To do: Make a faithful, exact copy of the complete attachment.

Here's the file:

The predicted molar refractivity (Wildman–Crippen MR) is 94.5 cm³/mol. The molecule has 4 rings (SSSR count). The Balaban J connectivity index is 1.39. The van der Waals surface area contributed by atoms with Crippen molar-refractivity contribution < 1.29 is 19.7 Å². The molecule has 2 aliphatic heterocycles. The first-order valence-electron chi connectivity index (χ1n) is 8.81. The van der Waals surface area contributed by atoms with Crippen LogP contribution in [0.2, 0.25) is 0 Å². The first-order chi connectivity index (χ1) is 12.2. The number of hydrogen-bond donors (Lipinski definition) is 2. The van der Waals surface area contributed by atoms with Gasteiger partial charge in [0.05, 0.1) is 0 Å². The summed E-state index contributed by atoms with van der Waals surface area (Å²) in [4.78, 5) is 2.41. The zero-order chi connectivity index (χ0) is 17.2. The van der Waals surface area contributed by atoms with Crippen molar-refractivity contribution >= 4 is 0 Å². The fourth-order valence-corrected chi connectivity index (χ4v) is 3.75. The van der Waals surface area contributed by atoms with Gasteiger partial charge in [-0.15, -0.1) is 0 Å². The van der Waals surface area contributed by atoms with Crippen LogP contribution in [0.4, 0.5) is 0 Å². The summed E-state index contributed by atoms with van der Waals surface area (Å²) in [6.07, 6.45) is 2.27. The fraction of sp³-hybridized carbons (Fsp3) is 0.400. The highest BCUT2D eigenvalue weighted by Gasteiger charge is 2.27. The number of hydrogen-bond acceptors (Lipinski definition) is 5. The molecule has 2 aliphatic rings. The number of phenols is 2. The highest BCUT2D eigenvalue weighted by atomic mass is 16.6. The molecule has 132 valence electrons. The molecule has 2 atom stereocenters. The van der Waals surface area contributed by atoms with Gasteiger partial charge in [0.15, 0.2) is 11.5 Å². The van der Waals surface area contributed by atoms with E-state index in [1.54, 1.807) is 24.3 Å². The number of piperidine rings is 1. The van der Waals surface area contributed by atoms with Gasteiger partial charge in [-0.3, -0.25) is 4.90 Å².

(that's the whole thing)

The predicted molar refractivity (Wildman–Crippen MR) is 94.5 cm³/mol. The molecule has 4 rings (SSSR count). The Balaban J connectivity index is 1.39. The van der Waals surface area contributed by atoms with Crippen molar-refractivity contribution < 1.29 is 19.7 Å². The molecule has 2 aliphatic heterocycles. The first-order valence-electron chi connectivity index (χ1n) is 8.81. The van der Waals surface area contributed by atoms with Crippen LogP contribution in [0.2, 0.25) is 0 Å². The first-order chi connectivity index (χ1) is 12.2. The number of hydrogen-bond donors (Lipinski definition) is 2. The van der Waals surface area contributed by atoms with Gasteiger partial charge in [0.05, 0.1) is 0 Å². The summed E-state index contributed by atoms with van der Waals surface area (Å²) in [4.78, 5) is 2.41. The zero-order chi connectivity index (χ0) is 17.2. The van der Waals surface area contributed by atoms with Crippen molar-refractivity contribution >= 4 is 0 Å². The fourth-order valence-corrected chi connectivity index (χ4v) is 3.75. The van der Waals surface area contributed by atoms with Gasteiger partial charge in [-0.15, -0.1) is 0 Å². The van der Waals surface area contributed by atoms with Crippen LogP contribution in [0.4, 0.5) is 0 Å². The summed E-state index contributed by atoms with van der Waals surface area (Å²) in [6.07, 6.45) is 2.27. The fraction of sp³-hybridized carbons (Fsp3) is 0.400. The highest BCUT2D eigenvalue weighted by Gasteiger charge is 2.27. The number of hydrogen-bond acceptors (Lipinski definition) is 5. The molecule has 2 aliphatic rings. The number of phenols is 2. The highest BCUT2D eigenvalue weighted by atomic mass is 16.6. The molecule has 132 valence electrons. The molecule has 2 atom stereocenters. The van der Waals surface area contributed by atoms with Gasteiger partial charge in [0.15, 0.2) is 11.5 Å². The van der Waals surface area contributed by atoms with E-state index in [1.54, 1.807) is 24.3 Å². The number of piperidine rings is 1. The van der Waals surface area contributed by atoms with Gasteiger partial charge in [-0.3, -0.25) is 4.90 Å².